Source: Bike Safe Boston
Not all cars are created equal—certain vehicles on the road deserve extra scrutiny. The following is an illustrated guide to some of the characters you should be keeping an eye on while you’re navigating the mean streets. If you know what to look for, you can stay streets ahead of these bozos.
They’re driven by people like us, who don’t own cars and aren’t used to being behind the wheel. They almost certainly don’t have the benefit of a few thousand hours of road time sharing the streets with bikers.
Large Cadillacs (especially ones with Florida plates)
If you see a gigantic Cadillac (or any other huge American car), it’s probably being operated by an elderly driver. You’re dealing with poor eyesight, slow reflexes, and general unfamiliarity with the concept of “bicycle lanes.” Steer clear.
A vehicle so big that it should be driven by a professional, driven by a complete novice.
They are never not in a hurry. If they don’t rush, they don’t make money. If there’s a potential fare standing on the corner three lanes away, they have an economic incentive to cut you off. Their passengers throw open the vehicle’s doors at unpredictable intervals, and often while the cab is still in traffic (i.e., not parked). To top it all off, they ALWAYS have the worst possible insurance (seriously, I’ve never dealt with a cab that had more than the statutory minimum coverage).Protip: After a crash with a cab, make sure you get the passenger’s information too!
Anything with visible damage and/or rust
There’s no better proof that a driver isn’t paying attention than evidence of a previous crash. If you see rust, that means they opted not to get the damaged fixed, and that the crash was either their fault, or their insurance is lacking (or both).
Large pickup trucks with out of state plates
Any vehicle with foreign plates should be subjected to greater scrutiny—they probably don’t know their way around, and are prone to stopping short, sightseeing, and making last-minute blinker-less turns at the behest of their cell phone’s navigation voice. Even more care should be taken around large foreign pickup trucks, especially the ones with “lift kits.” In addition to their generally decreased visibility compared to a car, the driver of this vehicle is probably not used to operating it in the city. Think about it: who would buy one of thesefor city driving? They may have passed by plenty of roadies out in the sticks, but theres a good chance they don’t have much experience interacting with bikers in city traffic.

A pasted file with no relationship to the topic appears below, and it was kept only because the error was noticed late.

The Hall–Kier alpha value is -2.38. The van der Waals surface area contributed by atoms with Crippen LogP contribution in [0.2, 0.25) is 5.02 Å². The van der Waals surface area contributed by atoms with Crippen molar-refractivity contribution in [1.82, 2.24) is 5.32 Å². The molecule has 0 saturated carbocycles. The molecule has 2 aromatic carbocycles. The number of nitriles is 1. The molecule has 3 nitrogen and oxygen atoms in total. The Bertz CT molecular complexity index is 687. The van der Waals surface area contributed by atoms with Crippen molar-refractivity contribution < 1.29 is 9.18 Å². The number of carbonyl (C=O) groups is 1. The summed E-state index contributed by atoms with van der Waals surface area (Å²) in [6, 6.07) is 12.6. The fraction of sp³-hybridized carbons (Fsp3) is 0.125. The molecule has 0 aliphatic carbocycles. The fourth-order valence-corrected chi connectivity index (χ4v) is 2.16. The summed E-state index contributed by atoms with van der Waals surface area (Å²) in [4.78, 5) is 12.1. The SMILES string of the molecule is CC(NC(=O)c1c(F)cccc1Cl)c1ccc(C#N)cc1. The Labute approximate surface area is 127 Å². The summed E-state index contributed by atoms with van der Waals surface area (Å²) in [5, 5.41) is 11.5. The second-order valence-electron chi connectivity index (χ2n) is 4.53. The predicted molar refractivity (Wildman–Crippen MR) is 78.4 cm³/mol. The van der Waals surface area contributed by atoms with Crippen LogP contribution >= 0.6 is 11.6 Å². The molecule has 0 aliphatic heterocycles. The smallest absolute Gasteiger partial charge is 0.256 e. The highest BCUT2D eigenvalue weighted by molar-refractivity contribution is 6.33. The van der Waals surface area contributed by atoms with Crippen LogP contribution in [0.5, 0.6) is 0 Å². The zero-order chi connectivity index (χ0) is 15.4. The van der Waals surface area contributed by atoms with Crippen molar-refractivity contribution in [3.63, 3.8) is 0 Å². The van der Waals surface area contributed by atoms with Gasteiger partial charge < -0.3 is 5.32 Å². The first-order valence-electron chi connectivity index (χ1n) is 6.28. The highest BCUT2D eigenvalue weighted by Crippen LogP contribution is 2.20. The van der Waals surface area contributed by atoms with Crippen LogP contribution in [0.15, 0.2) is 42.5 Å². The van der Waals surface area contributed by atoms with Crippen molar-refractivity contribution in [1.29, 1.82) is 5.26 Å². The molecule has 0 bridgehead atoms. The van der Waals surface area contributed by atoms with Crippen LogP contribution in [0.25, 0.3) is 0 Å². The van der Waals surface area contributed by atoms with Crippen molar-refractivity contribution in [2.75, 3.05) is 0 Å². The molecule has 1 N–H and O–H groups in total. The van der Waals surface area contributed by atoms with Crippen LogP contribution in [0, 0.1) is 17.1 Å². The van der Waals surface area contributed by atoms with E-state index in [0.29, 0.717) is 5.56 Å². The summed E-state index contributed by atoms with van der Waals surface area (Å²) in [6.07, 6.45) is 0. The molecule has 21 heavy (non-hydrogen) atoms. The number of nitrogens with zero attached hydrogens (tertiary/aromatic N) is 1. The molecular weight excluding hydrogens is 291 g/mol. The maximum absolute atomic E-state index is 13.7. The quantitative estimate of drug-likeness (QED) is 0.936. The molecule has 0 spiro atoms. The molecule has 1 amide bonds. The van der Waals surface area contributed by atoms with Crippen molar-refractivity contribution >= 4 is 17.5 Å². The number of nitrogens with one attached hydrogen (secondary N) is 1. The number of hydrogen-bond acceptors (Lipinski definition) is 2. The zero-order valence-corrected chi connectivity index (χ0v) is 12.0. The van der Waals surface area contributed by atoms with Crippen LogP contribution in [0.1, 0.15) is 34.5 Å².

New Hampshire drivers
New Hampshire’s “Live Free or Die” attitude extends to their policies on insurance. That’s right: New Hampshire has no mandatory insurance law. People can (and do) drive around without any sort of coverage whatsoever. If you see an Old Man in the Mountain, use extra caution. (The same goes for Virginia, though they have to pay a $500 fee to go uninsured, so that’s at least something).
If you see a phone in their hand while you’re next to them at a red light, you’ve been warned—this driver is not paying attention to the road. Be extra cautious with upcoming right turns or driveways, as they’re unlikely to signal, and even less likely to check for you before turning. Remember: the best way to avoid a right hook is to anticipate it.
Don’t trust any vehicle with its hazard lights on. This goes double for cars. Unlike trucks, most car drivers aren’t entirely clear on how and when hazard lights should be used. (Hazards designate your vehicle isn’t just sitting there, but rather it’s sitting there and will be sitting there for a while.)
Widely considered the worst car ever created, the PT Cruiser is to be avoided at all costs. Marketed to the elderly, this car was actually designed to handle poorly, requiring extra room to turn and featuring steering that is deliberately unresponsive (you know, for nostalgia!). They’re basically boats, really ugly boats. Anyone who would elect to drive a car like this has no idea what they’re doing, and probably shouldn’t be on the road. Luckily, their “distinctive design” makes them fairly easy to spot.
Just so you know, this is by no means an exhaustive list—just a guide to the basics. Am I missing someone important? Feel free to weigh in in the comments.